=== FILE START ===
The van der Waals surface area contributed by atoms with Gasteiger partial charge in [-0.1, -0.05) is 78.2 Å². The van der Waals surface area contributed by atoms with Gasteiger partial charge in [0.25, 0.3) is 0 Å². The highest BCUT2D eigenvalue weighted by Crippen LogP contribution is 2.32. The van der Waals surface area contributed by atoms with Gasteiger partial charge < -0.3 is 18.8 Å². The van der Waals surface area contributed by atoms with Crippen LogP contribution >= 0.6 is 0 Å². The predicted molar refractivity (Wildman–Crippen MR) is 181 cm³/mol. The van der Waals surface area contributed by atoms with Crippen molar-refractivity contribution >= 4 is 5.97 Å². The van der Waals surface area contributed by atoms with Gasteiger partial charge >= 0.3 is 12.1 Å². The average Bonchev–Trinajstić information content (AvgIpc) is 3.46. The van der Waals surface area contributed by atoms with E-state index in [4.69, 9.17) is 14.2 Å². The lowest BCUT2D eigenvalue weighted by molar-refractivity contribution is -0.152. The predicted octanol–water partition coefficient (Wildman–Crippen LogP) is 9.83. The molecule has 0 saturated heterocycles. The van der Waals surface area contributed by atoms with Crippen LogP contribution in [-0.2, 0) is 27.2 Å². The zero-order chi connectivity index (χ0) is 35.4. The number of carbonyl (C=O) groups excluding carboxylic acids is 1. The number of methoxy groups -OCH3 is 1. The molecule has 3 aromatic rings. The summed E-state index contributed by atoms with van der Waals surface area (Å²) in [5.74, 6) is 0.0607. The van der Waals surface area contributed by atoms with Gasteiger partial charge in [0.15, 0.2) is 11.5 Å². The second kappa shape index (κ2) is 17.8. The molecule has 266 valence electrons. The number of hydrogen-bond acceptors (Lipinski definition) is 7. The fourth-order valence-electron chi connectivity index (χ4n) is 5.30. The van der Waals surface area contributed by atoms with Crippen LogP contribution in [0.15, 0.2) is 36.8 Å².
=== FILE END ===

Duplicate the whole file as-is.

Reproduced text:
The van der Waals surface area contributed by atoms with Gasteiger partial charge in [-0.1, -0.05) is 78.2 Å². The van der Waals surface area contributed by atoms with Gasteiger partial charge in [0.25, 0.3) is 0 Å². The highest BCUT2D eigenvalue weighted by Crippen LogP contribution is 2.32. The van der Waals surface area contributed by atoms with Gasteiger partial charge < -0.3 is 18.8 Å². The van der Waals surface area contributed by atoms with Crippen LogP contribution >= 0.6 is 0 Å². The predicted molar refractivity (Wildman–Crippen MR) is 181 cm³/mol. The van der Waals surface area contributed by atoms with Crippen molar-refractivity contribution >= 4 is 5.97 Å². The van der Waals surface area contributed by atoms with Gasteiger partial charge >= 0.3 is 12.1 Å². The average Bonchev–Trinajstić information content (AvgIpc) is 3.46. The van der Waals surface area contributed by atoms with E-state index in [4.69, 9.17) is 14.2 Å². The lowest BCUT2D eigenvalue weighted by molar-refractivity contribution is -0.152. The predicted octanol–water partition coefficient (Wildman–Crippen LogP) is 9.83. The molecule has 0 saturated heterocycles. The van der Waals surface area contributed by atoms with Crippen LogP contribution in [-0.2, 0) is 27.2 Å². The zero-order chi connectivity index (χ0) is 35.4. The number of carbonyl (C=O) groups excluding carboxylic acids is 1. The number of methoxy groups -OCH3 is 1. The molecule has 3 aromatic rings. The summed E-state index contributed by atoms with van der Waals surface area (Å²) in [5.74, 6) is 0.0607. The van der Waals surface area contributed by atoms with Gasteiger partial charge in [0.15, 0.2) is 11.5 Å². The second kappa shape index (κ2) is 17.8. The molecule has 266 valence electrons. The number of hydrogen-bond acceptors (Lipinski definition) is 7. The fourth-order valence-electron chi connectivity index (χ4n) is 5.30. The van der Waals surface area contributed by atoms with Crippen LogP contribution in [0.15, 0.2) is 36.8 Å².